“Is it possible heterosexuality is a phase you will grow out of? Are you heterosexual because you fear the same sex? If you have never slept with anyone of the same sex, how do you know you wouldn’t prefer it? Is it possible you merely need a good gay experience?” Far from rhetorical questions and accompanying suggestions that Jesus was gay, Ruth a lesbian, and King David a bisexual, these queries were offered in a “sex quiz” given students last spring by “health educators” at a high school in Framingham, Massachusetts. Principal Bob Flaherty said the questions were not advocacy, just “thoughtful and constructive” lessons in tolerance and the golden rule, but that’s backtracking and spin. For one thing, teachers don’t give quizzes to homosexual students urging heterosexuality on them. Quite the contrary, youngsters today are urged toward sexual adventurism, with condoms as their coat of arms. Secondly, and despite Flaherty’s weak denial, the quiz clearly invites teens to try homosexual acts. This promotional quality alarmed some parents.

The “Living Relationships” part of the sensitivity curriculum presented oral and anal sex as “methods of birth control that preserve the concept of virginity,” for students who are open-minded. In a workbook titled Facing Reality, a quiz asked students if they found homosexual acts “disgusting.” Those who checked they did, lost points, and the lower their score, the more “homophobic” they were told they are. Yet, like Flaherty, the school’s Director of Health Education, Jim Carey, insisted “everything was done very positively, with thought and sensitivity.”

Similar professions of compassion for children have cleared the way for a photo exhibit which opened in January at schools in Amherst, Massachusetts, and is now touring the nation. Sponsored by GLSTN (the Gay, Lesbian and Straight Teachers Network) and titled “Love Makes a Family: Living in Gay and Lesbian Families,” the exhibit features photographs of homosexual households and is part of current efforts by the Clinton administration, mass media, and advertising industries to reshape and adulterate the meaning of marriage and family.

Commenting on the exhibit, a supportive teacher stated, “We have passed the point of typical families, so why make a big deal of it?” A school committee member agreed, and argued against letting parents excuse children from discussing the exhibit. “That would be a direct insult to lesbians and gays,” she said. For some, education today means imposing vice in the name of mercy and good manners.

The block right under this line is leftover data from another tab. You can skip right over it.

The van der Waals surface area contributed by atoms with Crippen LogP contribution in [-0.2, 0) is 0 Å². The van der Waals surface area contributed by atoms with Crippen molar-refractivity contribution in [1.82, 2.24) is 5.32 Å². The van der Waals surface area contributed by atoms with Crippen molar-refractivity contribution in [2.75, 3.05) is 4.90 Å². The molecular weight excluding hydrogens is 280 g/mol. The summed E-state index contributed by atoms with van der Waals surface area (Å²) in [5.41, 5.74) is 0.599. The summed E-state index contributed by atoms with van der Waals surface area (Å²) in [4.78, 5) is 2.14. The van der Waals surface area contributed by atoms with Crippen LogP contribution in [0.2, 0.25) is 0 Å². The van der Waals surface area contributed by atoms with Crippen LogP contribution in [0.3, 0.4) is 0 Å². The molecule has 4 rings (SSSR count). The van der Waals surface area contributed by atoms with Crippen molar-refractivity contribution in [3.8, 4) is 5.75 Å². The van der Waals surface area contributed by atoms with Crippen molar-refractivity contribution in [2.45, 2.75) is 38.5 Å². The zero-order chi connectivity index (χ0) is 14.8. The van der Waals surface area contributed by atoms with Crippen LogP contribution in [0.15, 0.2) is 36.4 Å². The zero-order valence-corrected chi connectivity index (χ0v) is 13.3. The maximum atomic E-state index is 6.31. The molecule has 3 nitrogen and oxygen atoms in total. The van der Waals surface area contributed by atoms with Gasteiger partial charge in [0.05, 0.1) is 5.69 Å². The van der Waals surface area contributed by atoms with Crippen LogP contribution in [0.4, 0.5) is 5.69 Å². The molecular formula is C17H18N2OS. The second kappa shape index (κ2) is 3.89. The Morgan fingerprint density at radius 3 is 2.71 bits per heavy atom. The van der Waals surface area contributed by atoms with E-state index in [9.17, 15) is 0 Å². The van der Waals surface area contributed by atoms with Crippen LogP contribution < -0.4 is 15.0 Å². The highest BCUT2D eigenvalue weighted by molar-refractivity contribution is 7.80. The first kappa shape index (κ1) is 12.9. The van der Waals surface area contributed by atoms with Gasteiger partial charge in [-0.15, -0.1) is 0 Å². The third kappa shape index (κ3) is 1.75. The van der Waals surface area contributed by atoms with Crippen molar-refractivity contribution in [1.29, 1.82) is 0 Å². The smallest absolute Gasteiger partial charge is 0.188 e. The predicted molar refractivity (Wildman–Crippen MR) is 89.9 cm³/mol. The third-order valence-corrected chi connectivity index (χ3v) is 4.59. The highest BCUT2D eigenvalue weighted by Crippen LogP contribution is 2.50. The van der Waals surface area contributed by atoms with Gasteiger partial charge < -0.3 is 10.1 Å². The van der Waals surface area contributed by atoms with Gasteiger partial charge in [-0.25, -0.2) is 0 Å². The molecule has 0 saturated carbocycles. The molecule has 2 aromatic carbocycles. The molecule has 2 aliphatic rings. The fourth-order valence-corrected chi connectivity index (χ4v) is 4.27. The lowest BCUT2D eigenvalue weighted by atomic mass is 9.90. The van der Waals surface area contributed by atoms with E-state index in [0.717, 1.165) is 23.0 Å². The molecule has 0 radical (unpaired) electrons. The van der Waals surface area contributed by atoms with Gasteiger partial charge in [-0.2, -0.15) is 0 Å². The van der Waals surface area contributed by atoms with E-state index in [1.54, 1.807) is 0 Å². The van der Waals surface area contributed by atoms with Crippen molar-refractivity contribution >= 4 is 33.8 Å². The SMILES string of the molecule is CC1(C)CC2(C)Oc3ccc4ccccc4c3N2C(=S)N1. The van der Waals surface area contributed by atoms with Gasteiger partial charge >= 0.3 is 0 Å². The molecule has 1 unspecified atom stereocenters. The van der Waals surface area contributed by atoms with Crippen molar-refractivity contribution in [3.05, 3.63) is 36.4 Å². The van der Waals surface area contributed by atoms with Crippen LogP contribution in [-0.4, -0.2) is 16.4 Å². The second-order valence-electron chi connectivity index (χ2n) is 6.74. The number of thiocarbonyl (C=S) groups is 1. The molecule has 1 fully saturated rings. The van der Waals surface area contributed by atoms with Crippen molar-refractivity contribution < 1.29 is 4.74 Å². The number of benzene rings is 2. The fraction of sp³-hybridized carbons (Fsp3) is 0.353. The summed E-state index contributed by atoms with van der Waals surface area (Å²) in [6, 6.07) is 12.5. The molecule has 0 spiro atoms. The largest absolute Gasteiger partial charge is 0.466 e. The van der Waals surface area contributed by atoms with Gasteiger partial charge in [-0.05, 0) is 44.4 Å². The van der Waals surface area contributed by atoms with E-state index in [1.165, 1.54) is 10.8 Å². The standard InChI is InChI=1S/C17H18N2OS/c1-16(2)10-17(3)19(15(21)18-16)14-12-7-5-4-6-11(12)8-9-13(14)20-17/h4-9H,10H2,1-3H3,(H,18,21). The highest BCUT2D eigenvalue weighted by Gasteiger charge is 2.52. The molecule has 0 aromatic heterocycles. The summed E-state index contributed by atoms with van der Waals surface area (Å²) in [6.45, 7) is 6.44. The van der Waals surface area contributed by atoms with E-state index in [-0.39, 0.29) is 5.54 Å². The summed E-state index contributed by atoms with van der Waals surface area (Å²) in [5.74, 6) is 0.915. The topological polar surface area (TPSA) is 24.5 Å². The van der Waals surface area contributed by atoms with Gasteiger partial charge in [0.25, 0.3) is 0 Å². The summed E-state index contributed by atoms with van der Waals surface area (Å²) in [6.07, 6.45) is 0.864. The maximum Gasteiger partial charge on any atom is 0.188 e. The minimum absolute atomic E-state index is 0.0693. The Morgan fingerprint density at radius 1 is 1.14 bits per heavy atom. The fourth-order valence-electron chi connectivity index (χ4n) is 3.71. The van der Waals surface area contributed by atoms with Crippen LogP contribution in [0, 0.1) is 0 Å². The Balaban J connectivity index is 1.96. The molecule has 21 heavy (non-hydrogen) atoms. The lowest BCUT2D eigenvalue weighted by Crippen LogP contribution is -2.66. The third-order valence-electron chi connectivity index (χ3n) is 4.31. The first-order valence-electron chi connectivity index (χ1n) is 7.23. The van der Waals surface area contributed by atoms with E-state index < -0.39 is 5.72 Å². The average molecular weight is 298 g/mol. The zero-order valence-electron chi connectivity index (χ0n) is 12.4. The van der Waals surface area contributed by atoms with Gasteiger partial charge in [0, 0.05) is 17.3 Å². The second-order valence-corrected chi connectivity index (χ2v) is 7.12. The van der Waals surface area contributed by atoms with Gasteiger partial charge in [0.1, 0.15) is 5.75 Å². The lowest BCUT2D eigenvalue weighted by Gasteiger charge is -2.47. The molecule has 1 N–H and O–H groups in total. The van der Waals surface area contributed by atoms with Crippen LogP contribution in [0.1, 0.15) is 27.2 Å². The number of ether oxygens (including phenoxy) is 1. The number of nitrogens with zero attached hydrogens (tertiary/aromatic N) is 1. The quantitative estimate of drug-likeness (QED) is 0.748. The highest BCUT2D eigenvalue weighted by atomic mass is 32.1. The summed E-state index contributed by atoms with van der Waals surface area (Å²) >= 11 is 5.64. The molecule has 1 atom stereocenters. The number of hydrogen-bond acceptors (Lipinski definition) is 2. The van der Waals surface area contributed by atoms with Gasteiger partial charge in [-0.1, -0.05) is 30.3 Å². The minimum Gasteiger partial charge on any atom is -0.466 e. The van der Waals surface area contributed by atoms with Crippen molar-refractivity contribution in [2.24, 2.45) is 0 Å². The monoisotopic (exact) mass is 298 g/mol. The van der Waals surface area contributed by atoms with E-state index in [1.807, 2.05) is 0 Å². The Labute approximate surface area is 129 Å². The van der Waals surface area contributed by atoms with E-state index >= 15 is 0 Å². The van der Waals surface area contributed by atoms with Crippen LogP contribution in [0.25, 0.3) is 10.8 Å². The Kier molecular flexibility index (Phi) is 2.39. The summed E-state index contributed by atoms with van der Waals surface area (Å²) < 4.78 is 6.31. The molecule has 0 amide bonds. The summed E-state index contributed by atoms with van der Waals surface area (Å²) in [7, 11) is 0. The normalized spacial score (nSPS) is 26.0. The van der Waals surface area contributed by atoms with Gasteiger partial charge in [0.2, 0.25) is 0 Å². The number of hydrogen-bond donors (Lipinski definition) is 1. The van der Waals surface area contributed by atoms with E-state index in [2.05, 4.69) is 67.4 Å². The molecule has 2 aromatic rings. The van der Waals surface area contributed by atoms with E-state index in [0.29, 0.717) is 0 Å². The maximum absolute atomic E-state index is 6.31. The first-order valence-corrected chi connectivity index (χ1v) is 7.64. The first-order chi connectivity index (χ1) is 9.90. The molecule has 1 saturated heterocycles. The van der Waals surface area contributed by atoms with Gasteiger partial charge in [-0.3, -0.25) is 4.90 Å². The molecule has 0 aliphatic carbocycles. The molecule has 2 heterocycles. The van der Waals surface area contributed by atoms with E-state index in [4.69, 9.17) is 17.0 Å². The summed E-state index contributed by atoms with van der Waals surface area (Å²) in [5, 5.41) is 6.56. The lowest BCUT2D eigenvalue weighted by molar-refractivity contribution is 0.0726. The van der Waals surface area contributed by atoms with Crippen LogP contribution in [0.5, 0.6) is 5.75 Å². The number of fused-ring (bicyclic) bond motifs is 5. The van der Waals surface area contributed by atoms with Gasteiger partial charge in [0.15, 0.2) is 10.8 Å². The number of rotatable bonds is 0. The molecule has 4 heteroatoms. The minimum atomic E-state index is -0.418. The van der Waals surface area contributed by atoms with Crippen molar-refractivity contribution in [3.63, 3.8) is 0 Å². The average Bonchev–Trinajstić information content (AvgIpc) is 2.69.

Thus, in every school it visits, “Love makes a family” is an occasion for mandatory, government-subsidized discussions affirming feminist and gay reconstructions of gender and family. But some resist the agenda. “Could there be an exhibit of Catholic children taking Communion?” one Pioneer Valley parent wondered. Another picked up this point, asking, “Could we have photos of parents and kids hunting deer?” Others moved beyond these observations on GLSTN’s partisan redefinition of “diversity” to worry that “the schools are taking on so many social issues, teachers don’t have time to treat traditional curricula,” a point reflected in many tests showing the ignorance of American students in the core disciplines.

Despite its homey-sounding title, “Love makes a family” is a coy but now familiar polemic subverting the fact that husband, wife, and children make the family in healthy cultures. As one parent bluntly stated, “The exhibit contains glowing descriptions of tangled sexual relationships, artificial insemination, of leaving spouses for homosexual partners, [things] that could frighten and embarrass a child.” More than that, the exhibit could undermine any sense of foundational kinship, for if “love makes a family,” marriage should be allowed not only for gays and lesbians, but for any two, three, five, or more people seeking a carnal fellowship. Such unions may be transient not only for sensual but for social reasons like no-fault divorce and the disposable ethos it reflects, but why should incestuous or homosexual bonds be any more durable than the ligature of husband and wife which today is fragile as impulse? And if, like marriage and impulse, gender is only a phase one passes in and out of like an animal in heat, and the nocturnal tropisms of “orientation” its only standard, why not try a new-style marriage? How else will you know, as the quiz asks, whether you might like it?

Framingham’s sex education classes indicate the dangerous paths schoolteachers are opening for children in the name of “affirming diverse lifestyles” and “health education.” When adults talk dirty to children and encourage them to engage in sex, they would ordinarily be accused of corrupting the innocent. But today such discourse is legitimized on grounds of compassion: if children become intimately familiar with alternative sexual practices, then lesbians and gays will never have their feelings hurt. In the name of compassion, today’s sensitivity training creates such wounds by prompting adolescents to doubt and even despise their natural feelings, while offering them attention and solicitude if they confess the new homosexual faith. For example, during “Gay & Lesbian Awareness Month,” students at Brookline High School are invited to “Tell Someone” about their homosexual fantasies or experiences, and to wear pink cardboard triangles imprinted with the word “ALLY.” These stratagems exploit the adolescent hunger for attention, for having their confusions given a heroic metaphysical dimension.